How to get your team excited about cybersecurity training

How to get your team excited about cybersecurity training How to get your team excited about cybersecurity training How to get your team excited about cybersecurity training
Photo of Luke Peach

Luke Peach

Training Team Leader

3rd November 2021

Five secrets to brilliant security training

Annual Cybersecurity and Information Security training is needed to meet most compliance standards, including ISO 27001 and the GDPR. It’s also the best way to increase staff security awareness in a business. However, in a recent survey conducted by™, 25% of businesses admitted to not conducting any form of security training for over a year, if at all. But getting businesses to realise the benefit of this training is only half the battle. The other obstacle to efficient staff security awareness is employee engagement. When most employees get the email saying ‘you need to do cybersecurity training’ their eyes roll into the back of their heads and they mentally switch off before they’ve even finished reading the rest of the email. But why?

There’s a general perception of training as being boring. This comes from a lot of businesses treating training as an afterthought or just a tick-box exercise, and as such, no effort is made to make the training engaging or memorable. If you do this, then your staff will adopt the same attitude towards it. Failure to deliver training that positively informs a staff member’s actions when faced with a potential phishing attack, for example, could lead to data breaches, regulatory fines, and have a negative impact on your business’ reputation.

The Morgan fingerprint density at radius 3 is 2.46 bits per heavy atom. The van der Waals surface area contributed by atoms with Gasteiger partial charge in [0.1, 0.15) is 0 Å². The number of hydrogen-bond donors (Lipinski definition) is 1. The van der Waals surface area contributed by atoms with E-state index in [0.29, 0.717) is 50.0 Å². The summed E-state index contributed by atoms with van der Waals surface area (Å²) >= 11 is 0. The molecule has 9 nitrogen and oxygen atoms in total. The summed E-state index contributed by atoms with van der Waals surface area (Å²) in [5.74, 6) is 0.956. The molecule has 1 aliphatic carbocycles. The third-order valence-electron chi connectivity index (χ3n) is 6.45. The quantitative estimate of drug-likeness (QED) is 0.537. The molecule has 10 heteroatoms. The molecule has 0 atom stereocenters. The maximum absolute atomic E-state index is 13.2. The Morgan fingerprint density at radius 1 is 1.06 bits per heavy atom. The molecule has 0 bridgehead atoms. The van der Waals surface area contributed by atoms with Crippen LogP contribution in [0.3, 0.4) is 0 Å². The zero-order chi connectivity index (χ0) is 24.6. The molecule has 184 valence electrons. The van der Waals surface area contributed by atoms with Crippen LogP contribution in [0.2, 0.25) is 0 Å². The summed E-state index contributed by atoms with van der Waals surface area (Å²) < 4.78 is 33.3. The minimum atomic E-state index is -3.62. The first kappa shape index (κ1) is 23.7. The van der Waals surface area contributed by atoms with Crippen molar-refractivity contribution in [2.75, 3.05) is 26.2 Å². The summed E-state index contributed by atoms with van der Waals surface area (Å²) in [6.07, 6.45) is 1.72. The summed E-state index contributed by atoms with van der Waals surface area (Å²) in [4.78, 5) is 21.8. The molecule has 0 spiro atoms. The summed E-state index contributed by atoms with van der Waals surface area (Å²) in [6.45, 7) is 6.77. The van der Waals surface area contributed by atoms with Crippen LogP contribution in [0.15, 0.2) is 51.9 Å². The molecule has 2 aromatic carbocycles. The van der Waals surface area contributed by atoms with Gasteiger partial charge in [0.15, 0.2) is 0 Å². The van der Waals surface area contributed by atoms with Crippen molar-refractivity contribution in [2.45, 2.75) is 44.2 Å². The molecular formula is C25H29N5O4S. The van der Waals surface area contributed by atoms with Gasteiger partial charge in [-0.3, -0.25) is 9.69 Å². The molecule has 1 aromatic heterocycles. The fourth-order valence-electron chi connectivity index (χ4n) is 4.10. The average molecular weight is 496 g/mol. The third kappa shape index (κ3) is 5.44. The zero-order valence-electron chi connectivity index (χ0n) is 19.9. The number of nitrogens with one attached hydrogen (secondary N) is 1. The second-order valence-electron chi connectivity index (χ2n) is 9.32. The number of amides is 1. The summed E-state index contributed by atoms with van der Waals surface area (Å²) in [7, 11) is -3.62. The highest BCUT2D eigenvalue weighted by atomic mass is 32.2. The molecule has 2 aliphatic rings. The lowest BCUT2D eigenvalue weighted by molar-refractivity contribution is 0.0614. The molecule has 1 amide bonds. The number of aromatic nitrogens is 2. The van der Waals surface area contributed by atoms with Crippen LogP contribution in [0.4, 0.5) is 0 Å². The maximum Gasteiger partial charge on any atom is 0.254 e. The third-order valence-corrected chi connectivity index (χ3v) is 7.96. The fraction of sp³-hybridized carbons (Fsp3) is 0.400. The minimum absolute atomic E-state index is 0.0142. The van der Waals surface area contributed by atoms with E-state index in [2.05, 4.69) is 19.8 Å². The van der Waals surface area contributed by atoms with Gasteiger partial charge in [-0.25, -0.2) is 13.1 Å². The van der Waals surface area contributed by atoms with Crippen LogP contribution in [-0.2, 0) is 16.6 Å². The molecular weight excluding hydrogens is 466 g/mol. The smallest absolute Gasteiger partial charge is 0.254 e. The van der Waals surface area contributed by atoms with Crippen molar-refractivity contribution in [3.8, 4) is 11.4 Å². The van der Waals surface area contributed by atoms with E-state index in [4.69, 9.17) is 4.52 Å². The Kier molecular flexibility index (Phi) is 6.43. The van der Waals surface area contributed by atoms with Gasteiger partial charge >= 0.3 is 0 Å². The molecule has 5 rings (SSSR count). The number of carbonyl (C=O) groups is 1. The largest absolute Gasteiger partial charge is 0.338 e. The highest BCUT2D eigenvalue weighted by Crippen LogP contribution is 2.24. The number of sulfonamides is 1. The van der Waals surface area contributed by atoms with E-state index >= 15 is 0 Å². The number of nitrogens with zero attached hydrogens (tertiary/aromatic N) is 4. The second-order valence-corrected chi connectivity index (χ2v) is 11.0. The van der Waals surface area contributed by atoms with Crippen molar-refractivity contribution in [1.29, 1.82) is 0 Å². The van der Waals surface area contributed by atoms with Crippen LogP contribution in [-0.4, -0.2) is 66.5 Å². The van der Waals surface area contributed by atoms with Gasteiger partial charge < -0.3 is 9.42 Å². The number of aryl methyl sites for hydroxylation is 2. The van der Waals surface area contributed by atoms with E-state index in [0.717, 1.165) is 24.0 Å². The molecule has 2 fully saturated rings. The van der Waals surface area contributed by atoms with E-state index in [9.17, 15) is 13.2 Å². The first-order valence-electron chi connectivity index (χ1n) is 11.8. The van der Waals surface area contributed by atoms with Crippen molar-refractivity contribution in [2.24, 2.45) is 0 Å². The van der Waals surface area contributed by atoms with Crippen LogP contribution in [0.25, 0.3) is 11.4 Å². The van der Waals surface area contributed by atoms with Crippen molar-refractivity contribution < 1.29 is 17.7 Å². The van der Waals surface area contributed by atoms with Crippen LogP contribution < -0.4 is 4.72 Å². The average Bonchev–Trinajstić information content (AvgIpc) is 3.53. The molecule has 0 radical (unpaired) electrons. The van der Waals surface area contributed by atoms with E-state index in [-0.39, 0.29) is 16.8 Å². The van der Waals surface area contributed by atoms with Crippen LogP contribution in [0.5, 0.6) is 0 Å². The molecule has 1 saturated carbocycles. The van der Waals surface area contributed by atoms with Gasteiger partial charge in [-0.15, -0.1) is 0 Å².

In my experience there’s five key ways to get your team excited by cybersecurity training. Let’s break them down…

Make it relatable

Cybersecurity is a technical subject, and it can be tempting for inexperienced trainers to talk directly about these technical details. However, most of your staff don’t understand, and don’t need to understand, the techy details. If your training talks about encryption in VPNs and injecting SQL code into websites, then of course you’re going to disengage anyone who doesn’t fully understand those things. However, if you talk instead about:

  • Social media
  • Using your devices on open WiFi
  • Security of devices at home
  • Stories from the news

You can deliver relevant and relatable messages that everyone can understand. By only sharing what your staff need to know, and delivering it in a way that sparks their interest, you’ll find staff retention increases. I also find that live demonstrations (such as “let’s see what information we can find out on LinkedIn”) grab everyone’s attention.

Get a passionate and experienced trainer

Finding someone who is good at delivering training content and has the knowledge and experience in cybersecurity is an uphill battle. We’re certainly a rare breed, and it’s safe to say that most cybersecurity subject matter experts prefer to stay behind the scenes. That’s why you need to go to a specialist cybersecurity company offering training solutions. At the very least you know that those trainers are surrounded by cybersecurity professionals daily. You may even find some of them do training as well as other security disciplines such as consulting, which means they’ll likely add additional advice to the core training agenda.